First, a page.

By Kevin Davies
September 28, 2010 | First Base | One day back in 2001, not long after the publication of my book Cracking the Genome, I received a telephone call from an alumnus of Harvard Business School inviting me to give a talk at his upcoming class reunion. I was curious where he had found my name. “I was in my local bookstore browsing the piles of new books on display for some speaker ideas, and I came across this fascinating book about the Human Genome Project and where it will take us.”
“Well thank you very much, I’m flattered,” I replied.
“Oh no,” he said, “that wasn’t your book. That was Genome, by Matt Ridley. But I did spot one copy of your book next to it.”
With an introduction like that, what choice did I have but to accept?! (When I recounted that story to Ridley, his reaction was: “Ouch!”)
My working title for that book was The Sequence, which not only accurately portrayed the central character but also—shades of The Matrix—conveyed I thought the slightly more sinister side of genomic knowledge. But one day after signing the publishing contract, I received a call from my Australian editor who said my preferred title simply wouldn’t work. My protests were to no avail. “It’s too abstract, mate,” he said. “The American audience will never understand it.”
In retrospect, he was probably right, although the result was that publishers in other countries didn’t know whether to translate the original title (Die Sequenz), follow the American lead (Decifrando o genoma) or dumb it down even further (Den Mänskliga Koden).
Should my new book, The $1,000 Genome, be translated into foreign tongues, I’ll be curious to see if the publishers stick with the title or decide to play with it (The 45,000 Rupee Genome? The 83,970 Yen Genome?)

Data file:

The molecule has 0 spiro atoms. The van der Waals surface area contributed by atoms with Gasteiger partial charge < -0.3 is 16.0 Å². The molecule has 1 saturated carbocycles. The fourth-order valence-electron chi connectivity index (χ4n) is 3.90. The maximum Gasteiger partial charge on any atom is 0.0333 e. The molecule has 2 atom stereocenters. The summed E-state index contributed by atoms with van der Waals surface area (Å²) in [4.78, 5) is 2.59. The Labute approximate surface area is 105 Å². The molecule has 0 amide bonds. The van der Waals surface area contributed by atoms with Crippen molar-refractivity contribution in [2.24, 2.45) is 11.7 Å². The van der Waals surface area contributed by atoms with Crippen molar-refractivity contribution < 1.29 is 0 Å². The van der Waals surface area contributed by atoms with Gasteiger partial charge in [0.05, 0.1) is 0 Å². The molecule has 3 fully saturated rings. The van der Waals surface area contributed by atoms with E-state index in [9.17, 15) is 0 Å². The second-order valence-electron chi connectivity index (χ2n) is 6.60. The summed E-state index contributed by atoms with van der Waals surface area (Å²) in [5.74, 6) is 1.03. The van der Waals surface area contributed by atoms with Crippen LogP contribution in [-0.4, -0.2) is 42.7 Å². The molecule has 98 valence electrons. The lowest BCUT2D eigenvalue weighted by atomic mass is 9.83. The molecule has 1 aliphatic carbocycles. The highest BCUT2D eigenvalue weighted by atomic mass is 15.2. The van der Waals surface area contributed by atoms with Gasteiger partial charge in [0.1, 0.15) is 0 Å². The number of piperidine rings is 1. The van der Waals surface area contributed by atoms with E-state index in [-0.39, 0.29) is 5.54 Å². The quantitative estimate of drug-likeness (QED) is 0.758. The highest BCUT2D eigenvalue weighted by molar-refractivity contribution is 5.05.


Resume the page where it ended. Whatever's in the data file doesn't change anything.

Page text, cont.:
I first remember hearing the catchphrase in late 2002, when Craig Venter and Gerry Rubin co-hosted a sort of scientific America’s Got Talent showcase for six exciting new sequencing technologies at a symposium in Boston. My former colleague Mark Uehling covered the session in Bio•IT World (see “Wanted: The $1000 Genome,” Bio•IT World Nov 2002).
The highlight that evening wasn’t the offerings of Solexa or 454 Life Sciences, which reached the market a few years later, or VisiGen, which still might under the Life Technologies logo. Rather it was Eugene Chan, a Harvard Medical School drop-out who stunned the audience with a video of linearized DNA molecules and promised a 60-minute human genome within a few years. Those plans did not materialize, but Eugene (an M.D. finally) was one of the first people I looked up when I began working on the book three years ago.
Sequencing and Interpretation
In a way, the idea of writing The $1,000 Genome began to coalesce in my head during Venter’s symposium, but it didn’t truly take shape until 2007. That’s when Jim Watson became the first person to have his genome decoded using next-gen sequencing; and when personal genomics took flight in the form of 23andMe and others. The prospect of being able to sequence personal genomes routinely and affordably, coupled with the channels to deliver information to anybody about their genetic traits and disease risks, was a watershed moment that I, for one, never saw coming ten years ago during the hoopla around the Human Genome Project.
Ideally, I would have liked to have had more time to reflect on the sudden scrutiny being leveled at the consumer genomics industry by Congress and the Food and Drug Administration, as well as to cover the imminent launches of several exciting 3rd-generation sequencing companies. Alas, these potential DNA sequencing pioneers typically make one sign NDAs upon crossing the threshold.
We have dedicated this issue of Bio•IT World to exploring many of the issues and problems raised in the book. Chief among them is the dilemma raised by Bruce Korf, the president of the American College of Medical Genetics, who says, “We are close to having a $1,000 genome sequence, but this may be accompanied by a $1 million interpretation.” Let us sincerely hope not! We thank the many organizations who granted us access and time to some of the hotbeds in the $1,000 genome revolution, not least Alex Wong and his colleagues at BGI Hong Kong, who hosted Bio•IT World managing editor Allison Proffitt’s fascinating visit to the world’s largest genome center in waiting (page 44).
Through all this reporting, it is hard not to come away thinking that the $1,000 genome becomes less and less important the closer we get to it. As the costs continue to fall, the issues surrounding how to handle and interpret the data, whether for research or clinical purposes, are growing in importance and urgency.
This article also appeared in the September-October 2010 issue of Bio-IT World Magazine. Subscriptions are free for qualifying individuals. Apply today.